From the look of it, D.E.B.S. was written by a guy. After all, the film is about an elite team of women spies that fight evil wearing plaid skirts and involves a lesbian subplot. The film is actually a reworking of a short-film of the same name by Angela Robinson. It's a silly send-up of all things Charlie's Angels, and mixes in lots of Buffy style dialogue and humor. It's a one-note joke, but Robinson invested enough time and thought into the process that it manages to be bearable. What is immediately clear is that there probably wasn't enough material for a full-length motion picture, which probably explains the random sing-along to Erasure near the end of the film. The four D.E.B.S., the driven Max (Meagan Goode, The Cookout, You Got Served), ditzy Janet (Jill Ritchie, Seeing Other People, Breakin' All the Rules), smart Amy (Sara Foster, The Big Bounce), and snooty Dominique (Devon Aoki, 2 Fast 2 Furious) do their best to kick butt and look good while doing so.

Things shift into overdrive when they discover that notorious criminal Lucy Diamond (Jordana Brewster, The Fast and the Furious, The Invisible Circus) is meeting with Russian assassin Ninotchka (Jessica Caulfiel, White Chicks, Stuck On You). Diamond tried destroying Australia twice, and is believed responsible for a number of deaths across the world. Nobody has ever survived an encounter with her. Every agency, including D.E.B.S., believes they are planning something nefarious. In actuality, it is a blind date set up by Diamond's confidant Scud (Jimmi Simpson, Final Draft, Loser), incidentally probably the only normal person in the entire film. The date does not go well, and an escaping Diamond literally runs into Amy. Diamond is as smitten as Amy is confused, and Diamond is determined to win Amy's heart.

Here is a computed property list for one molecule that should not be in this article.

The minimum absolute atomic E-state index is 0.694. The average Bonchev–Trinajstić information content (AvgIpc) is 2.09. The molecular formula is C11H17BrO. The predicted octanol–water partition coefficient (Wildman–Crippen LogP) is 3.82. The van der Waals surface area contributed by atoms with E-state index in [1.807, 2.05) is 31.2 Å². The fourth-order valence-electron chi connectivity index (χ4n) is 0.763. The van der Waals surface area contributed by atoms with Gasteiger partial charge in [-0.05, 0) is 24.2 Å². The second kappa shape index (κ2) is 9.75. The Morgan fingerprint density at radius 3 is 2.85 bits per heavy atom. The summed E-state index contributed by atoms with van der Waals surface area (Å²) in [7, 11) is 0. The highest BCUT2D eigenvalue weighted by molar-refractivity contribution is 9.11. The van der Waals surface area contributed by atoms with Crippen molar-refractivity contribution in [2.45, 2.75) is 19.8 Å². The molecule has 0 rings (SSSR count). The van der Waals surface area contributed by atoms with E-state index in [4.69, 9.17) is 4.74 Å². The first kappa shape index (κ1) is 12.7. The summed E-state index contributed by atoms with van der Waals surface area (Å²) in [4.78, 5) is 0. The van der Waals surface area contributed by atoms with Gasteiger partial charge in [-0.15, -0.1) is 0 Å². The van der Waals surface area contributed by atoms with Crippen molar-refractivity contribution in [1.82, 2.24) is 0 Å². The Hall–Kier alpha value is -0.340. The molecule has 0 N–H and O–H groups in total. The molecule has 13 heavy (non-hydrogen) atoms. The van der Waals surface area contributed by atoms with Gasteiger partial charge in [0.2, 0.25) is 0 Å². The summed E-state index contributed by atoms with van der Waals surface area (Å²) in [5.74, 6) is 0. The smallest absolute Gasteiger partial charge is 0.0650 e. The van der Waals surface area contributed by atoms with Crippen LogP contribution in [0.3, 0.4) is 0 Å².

While Brewster and Foster (a former model) are both eye candy, well, basically every female here is eye candy, their romance has zero chemistry. Their few love scenes (remember, this is a PG-13 rated film) are surprisingly dull, even with the fact that two hot women are making out. D.E.B.S. shifts gears inexplicably turning into more of a coming out story. Amy grapples with her feelings with Diamond. The fact that they are on opposite sides of the law compounds the situation. The plot slows down considerably when this happens, as Robinson tries unsuccessfully to grapple with real emotion.

The romance doesn't work as much as the continual parody. Robinson makes sure that nobody takes themselves too seriously. On stakeouts, the D.E.B.S. are just as likely to look at the clothes their targets are wearing as they are to assess the situation. The special effects and stunts are campy, what one imagines the old Batman television sitcom would look like if produced today (minus the comic balloons). Ritchie (Kid Rock's sister) steals the show with her ditzy performance. Everything else is paper-thin, but hey, it's fun for what it is.

Mongoose Rates It: Okay.
1 hour, 30 minutes, Rated PG-13 for sexual content and language.

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